84 parts of water containing 0.66 wt.% polyvinyl alcohol (GH-20 supplied by Nihon Gosei Kagaku Co., Ltd.) was placed in a 30 l. polymerization reactor equipped with an agitator. 273 parts of styrene containing 3 wt.% carbon tetrachloride, 14.7 parts of normal butyl methacrylate and 2 parts of azobisisobutyronitrile were then added and subjected to polymerization for 8 hours at 90°C. Toner was prepared in the same manner as in Example 1. Copying on a Xerox 720 copier as in the Reference Example verified that fixing of the image became possible from 140°C., that smear on the heat roll was scarce even at 200°C., and that smear on the copied image did not appear even after 10,000 copies.
65 parts of styrene containing 2% ethylene glycol dimethacrylate and 1.5% lauryl mercaptane, 35 parts of n-butyl methacrylate and 1 part of azobisisobutyronitrile were placed in a 5 l. glass polymerization reactor with detachable agitator and subjected to polymerization under agitation at 90°C., until the system became viscous. Successively, the agitator was removed and the polymerization was continued for 10 hours at 130°C. Then the reaction mixture was cooled with the glass reactor and taken out by breaking the glass reactor. The polymer thus obtained was crushed, remaining monomer was removed in a vacuum drier and the polymer was blended according to the process of Example 1 to obtain a toner. Copying with the toner on a Xerox 720 copier verified that fixing of the image became possible from 150°C., that the smear on the heat roll was scarce even at 230°C., and that smear on the copied image did not appear even after 20,000 copies.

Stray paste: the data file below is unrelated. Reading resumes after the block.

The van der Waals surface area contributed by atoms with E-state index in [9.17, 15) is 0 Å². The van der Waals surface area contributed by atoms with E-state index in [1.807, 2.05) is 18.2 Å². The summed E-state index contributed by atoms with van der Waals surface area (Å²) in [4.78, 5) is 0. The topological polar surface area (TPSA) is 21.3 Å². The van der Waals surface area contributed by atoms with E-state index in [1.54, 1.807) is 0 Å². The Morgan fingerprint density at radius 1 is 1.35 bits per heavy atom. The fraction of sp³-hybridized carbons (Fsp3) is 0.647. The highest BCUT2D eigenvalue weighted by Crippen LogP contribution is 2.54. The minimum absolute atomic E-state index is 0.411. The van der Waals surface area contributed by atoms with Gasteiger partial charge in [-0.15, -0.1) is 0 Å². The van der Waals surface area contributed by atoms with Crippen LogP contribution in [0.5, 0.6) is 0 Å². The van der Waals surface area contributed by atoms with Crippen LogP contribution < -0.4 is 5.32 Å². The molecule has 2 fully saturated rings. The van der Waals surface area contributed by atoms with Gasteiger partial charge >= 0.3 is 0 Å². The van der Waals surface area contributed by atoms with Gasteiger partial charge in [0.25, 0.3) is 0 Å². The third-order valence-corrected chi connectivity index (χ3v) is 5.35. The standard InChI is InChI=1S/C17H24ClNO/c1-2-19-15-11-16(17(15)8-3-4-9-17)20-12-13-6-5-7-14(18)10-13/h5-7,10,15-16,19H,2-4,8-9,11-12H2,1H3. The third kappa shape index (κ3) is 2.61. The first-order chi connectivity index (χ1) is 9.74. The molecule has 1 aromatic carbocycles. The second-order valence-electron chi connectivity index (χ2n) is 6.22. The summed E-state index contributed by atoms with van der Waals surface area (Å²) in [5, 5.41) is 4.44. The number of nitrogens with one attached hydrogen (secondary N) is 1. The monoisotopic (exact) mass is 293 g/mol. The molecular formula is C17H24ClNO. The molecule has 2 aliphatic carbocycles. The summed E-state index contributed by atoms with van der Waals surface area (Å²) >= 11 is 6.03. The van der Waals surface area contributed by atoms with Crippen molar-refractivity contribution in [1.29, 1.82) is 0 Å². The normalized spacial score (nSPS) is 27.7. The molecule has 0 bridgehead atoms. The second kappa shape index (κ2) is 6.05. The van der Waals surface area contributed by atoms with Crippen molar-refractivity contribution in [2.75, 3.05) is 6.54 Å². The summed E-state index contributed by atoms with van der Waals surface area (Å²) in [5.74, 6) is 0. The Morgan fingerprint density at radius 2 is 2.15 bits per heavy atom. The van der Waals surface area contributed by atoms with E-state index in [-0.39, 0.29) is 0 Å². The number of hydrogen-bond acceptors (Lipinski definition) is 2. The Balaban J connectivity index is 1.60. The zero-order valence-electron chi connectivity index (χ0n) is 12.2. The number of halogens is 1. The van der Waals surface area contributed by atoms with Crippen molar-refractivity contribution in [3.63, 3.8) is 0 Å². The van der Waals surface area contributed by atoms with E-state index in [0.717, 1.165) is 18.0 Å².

80 parts of water containing 0.90% sodium polyacrylate was placed in a 30 l. polymerization reactor, equipped with an agitator and then 25 parts of methyl methacrylate containing 1 wt.% (with respect to the methyl methacrylate) ethyleneglycol dimethacrylate and 1.2% lauryl mercaptane, 5 parts of butyl acrylate and 1 part of azobisisobutyronitrile and subjected to polymerization under agitation for 8 hours at 70°C. After the completion of polymerization, the suspension was cooled, dehydrated by centrifuging, washed and dried to obtain a bead polymer.
The bead polymer was blended in the same manner as in Example 1 to obtain a fine powder with an average particle size of 15 microns which was used as a toner. Copying with the toner on a Xerox 720 copier as in the Reference Example verified that the copied image appeared as a negative, that fixing of the image became possible from 190°C., that smear on the heat roll was scarce even at 260°C., and that smear on the copied image did not appear even after 10,000 copies.